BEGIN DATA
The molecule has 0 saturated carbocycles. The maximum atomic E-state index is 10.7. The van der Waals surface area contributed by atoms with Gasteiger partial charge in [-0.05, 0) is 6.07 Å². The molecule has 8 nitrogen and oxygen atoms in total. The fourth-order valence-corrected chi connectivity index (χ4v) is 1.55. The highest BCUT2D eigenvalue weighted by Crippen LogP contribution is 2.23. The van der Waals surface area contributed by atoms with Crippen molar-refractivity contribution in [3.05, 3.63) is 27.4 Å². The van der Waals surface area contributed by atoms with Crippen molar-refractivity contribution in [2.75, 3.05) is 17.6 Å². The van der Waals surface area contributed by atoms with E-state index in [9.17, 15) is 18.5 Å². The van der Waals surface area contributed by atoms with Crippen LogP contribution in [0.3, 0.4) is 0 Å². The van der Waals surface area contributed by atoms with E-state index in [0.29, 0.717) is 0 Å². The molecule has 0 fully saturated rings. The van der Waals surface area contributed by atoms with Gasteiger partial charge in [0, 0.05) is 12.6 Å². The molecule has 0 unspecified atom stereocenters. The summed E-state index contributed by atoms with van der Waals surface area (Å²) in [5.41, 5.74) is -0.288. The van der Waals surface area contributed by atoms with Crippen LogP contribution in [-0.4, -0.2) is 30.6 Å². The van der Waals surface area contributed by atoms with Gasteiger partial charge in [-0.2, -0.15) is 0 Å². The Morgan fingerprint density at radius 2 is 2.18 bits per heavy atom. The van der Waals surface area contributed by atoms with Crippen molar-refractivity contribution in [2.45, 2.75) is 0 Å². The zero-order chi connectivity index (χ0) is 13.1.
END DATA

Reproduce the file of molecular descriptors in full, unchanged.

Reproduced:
The molecule has 0 saturated carbocycles. The maximum atomic E-state index is 10.7. The van der Waals surface area contributed by atoms with Gasteiger partial charge in [-0.05, 0) is 6.07 Å². The molecule has 8 nitrogen and oxygen atoms in total. The fourth-order valence-corrected chi connectivity index (χ4v) is 1.55. The highest BCUT2D eigenvalue weighted by Crippen LogP contribution is 2.23. The van der Waals surface area contributed by atoms with Crippen molar-refractivity contribution in [3.05, 3.63) is 27.4 Å². The van der Waals surface area contributed by atoms with Crippen molar-refractivity contribution in [2.75, 3.05) is 17.6 Å². The van der Waals surface area contributed by atoms with E-state index in [9.17, 15) is 18.5 Å². The van der Waals surface area contributed by atoms with Crippen LogP contribution in [0.3, 0.4) is 0 Å². The van der Waals surface area contributed by atoms with E-state index in [0.29, 0.717) is 0 Å². The molecule has 0 fully saturated rings. The van der Waals surface area contributed by atoms with Gasteiger partial charge in [0, 0.05) is 12.6 Å². The molecule has 0 unspecified atom stereocenters. The summed E-state index contributed by atoms with van der Waals surface area (Å²) in [5.41, 5.74) is -0.288. The van der Waals surface area contributed by atoms with Crippen LogP contribution in [-0.4, -0.2) is 30.6 Å². The van der Waals surface area contributed by atoms with Gasteiger partial charge in [-0.2, -0.15) is 0 Å². The Morgan fingerprint density at radius 2 is 2.18 bits per heavy atom. The van der Waals surface area contributed by atoms with Crippen molar-refractivity contribution in [2.45, 2.75) is 0 Å². The zero-order chi connectivity index (χ0) is 13.1.